Eclipse 1934: The Private Life of Don Juan

Oh… Henri Bataille, not Georges Bataille.

So I guess that after the success of the Henry VIII movie, Korda wanted to keep the money rolling in by doing another movie also called “The Private Life of…”, but this time with another sexual rapscallion. (Because that’s how he portrayed Henry, and not as a homicidal lunatic.)

This is Douglas Fairbanks’ final movie — he was only fifty here, but he died five years later. Casting him as a very aging Don Juan almost on his death bed is a bit on the nose.

The gag in this movie is that none of the hot women want to have sex with him when he’s undercover and they don’t know that he’s Don Juan.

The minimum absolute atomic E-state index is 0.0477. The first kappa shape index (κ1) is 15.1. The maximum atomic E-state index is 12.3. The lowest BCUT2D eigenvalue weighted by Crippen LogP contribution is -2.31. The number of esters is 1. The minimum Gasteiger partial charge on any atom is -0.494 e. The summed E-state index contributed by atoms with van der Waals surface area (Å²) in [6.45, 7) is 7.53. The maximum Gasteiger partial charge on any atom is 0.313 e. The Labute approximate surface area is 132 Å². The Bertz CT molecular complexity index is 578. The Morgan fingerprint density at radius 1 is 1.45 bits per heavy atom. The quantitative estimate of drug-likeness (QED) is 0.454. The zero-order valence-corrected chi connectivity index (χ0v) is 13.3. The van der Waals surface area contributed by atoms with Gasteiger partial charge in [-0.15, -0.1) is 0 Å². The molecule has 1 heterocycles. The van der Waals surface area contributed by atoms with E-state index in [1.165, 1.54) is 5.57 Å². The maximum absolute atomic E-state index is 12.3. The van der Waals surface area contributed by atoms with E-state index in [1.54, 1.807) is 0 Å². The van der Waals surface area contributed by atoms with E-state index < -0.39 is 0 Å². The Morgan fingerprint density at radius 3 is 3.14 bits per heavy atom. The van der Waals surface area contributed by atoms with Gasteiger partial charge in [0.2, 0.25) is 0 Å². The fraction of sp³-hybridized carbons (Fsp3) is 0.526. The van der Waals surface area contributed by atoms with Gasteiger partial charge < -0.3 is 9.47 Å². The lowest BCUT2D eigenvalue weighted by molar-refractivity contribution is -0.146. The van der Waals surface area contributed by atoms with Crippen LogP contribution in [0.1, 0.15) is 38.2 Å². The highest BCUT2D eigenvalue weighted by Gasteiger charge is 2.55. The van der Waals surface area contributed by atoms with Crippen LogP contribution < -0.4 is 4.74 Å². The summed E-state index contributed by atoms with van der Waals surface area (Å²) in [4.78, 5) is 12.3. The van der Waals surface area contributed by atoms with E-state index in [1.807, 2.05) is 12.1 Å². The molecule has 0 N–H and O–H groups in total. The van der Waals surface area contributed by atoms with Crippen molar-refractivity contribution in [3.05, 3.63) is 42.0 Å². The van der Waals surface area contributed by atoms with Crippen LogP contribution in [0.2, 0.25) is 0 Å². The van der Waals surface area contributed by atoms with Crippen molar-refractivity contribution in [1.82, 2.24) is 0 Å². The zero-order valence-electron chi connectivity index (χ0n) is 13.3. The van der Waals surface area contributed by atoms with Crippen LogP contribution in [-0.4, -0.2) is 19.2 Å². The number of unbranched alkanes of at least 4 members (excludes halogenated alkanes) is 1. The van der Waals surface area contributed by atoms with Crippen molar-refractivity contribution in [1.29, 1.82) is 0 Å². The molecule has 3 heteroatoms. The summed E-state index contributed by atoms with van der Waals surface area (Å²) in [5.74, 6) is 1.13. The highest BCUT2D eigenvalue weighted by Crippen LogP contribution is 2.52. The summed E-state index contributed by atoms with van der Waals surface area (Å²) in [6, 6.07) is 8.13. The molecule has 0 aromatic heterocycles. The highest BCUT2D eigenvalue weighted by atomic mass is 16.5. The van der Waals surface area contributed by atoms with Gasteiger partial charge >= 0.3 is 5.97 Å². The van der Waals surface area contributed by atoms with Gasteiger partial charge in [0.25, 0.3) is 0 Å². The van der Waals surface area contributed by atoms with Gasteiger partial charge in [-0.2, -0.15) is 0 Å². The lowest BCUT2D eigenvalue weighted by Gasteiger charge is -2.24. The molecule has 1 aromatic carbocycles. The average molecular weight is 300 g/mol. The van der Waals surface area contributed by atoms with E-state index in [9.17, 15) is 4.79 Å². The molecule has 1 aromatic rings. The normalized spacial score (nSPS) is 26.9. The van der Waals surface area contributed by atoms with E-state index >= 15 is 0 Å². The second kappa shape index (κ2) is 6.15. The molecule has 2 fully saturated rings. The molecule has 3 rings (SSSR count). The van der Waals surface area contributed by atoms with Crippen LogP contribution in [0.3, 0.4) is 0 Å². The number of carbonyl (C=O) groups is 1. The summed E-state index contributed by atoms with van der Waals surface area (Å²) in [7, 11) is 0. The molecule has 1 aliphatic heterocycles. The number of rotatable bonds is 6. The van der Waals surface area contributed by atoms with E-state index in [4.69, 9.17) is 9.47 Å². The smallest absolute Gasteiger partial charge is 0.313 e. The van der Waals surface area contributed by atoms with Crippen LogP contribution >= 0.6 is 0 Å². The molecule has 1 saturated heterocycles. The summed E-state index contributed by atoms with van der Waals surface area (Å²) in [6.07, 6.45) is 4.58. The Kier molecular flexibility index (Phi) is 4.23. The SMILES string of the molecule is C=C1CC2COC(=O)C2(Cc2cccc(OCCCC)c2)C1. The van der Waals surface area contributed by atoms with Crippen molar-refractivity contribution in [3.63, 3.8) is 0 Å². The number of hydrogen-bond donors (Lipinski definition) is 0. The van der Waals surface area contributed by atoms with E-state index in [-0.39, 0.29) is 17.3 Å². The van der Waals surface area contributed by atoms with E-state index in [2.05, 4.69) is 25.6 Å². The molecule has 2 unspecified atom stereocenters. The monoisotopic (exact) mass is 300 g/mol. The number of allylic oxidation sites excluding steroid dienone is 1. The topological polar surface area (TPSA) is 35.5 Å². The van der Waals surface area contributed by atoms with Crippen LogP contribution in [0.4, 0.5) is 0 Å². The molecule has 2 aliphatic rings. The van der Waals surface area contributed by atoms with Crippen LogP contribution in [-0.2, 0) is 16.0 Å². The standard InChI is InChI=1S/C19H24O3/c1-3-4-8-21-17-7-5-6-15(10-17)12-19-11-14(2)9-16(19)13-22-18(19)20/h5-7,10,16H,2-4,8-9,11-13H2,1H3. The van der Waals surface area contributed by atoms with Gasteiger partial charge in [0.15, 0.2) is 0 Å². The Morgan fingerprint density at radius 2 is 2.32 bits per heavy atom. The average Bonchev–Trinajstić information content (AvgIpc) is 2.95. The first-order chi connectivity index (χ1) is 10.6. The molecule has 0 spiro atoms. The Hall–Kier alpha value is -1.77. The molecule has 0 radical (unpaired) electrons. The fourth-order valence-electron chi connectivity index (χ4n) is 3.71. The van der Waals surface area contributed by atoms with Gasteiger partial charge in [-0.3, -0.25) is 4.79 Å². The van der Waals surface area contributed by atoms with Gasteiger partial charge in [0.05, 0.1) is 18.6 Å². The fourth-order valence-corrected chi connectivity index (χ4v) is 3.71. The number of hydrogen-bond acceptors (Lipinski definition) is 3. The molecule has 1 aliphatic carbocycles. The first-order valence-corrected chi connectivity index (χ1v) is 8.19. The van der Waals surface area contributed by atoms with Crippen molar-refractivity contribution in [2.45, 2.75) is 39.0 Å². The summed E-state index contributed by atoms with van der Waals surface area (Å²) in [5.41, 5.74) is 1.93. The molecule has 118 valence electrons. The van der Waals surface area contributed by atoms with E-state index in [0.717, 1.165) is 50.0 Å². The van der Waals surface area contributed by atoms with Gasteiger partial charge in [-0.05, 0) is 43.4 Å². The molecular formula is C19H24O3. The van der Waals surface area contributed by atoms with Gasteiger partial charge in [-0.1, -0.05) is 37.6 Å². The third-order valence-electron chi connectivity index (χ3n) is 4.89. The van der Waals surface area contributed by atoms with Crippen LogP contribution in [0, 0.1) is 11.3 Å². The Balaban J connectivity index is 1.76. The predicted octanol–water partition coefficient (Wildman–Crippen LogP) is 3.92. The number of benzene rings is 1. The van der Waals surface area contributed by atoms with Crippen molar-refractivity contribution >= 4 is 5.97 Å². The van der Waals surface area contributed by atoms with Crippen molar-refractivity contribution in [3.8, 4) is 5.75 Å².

As plots go, it’s a plot.

This movie bombed at the box office, and the critics hated it. But… I’m quite enjoying this? It’s not a masterpiece or anything, but it’s a charming movie. Fairbanks is great, and it’s a really pretty movie.

I understand why this wasn’t as big a success as The Private Life of Henry VIII — that’s a movie that really flatters the audience — but I think it’s a much better movie.

That said, it’s not actually fabulous, so:

The Private Life of Don Juan. Alexander Korda. 1934.

This blog post is part of the Eclipse series.

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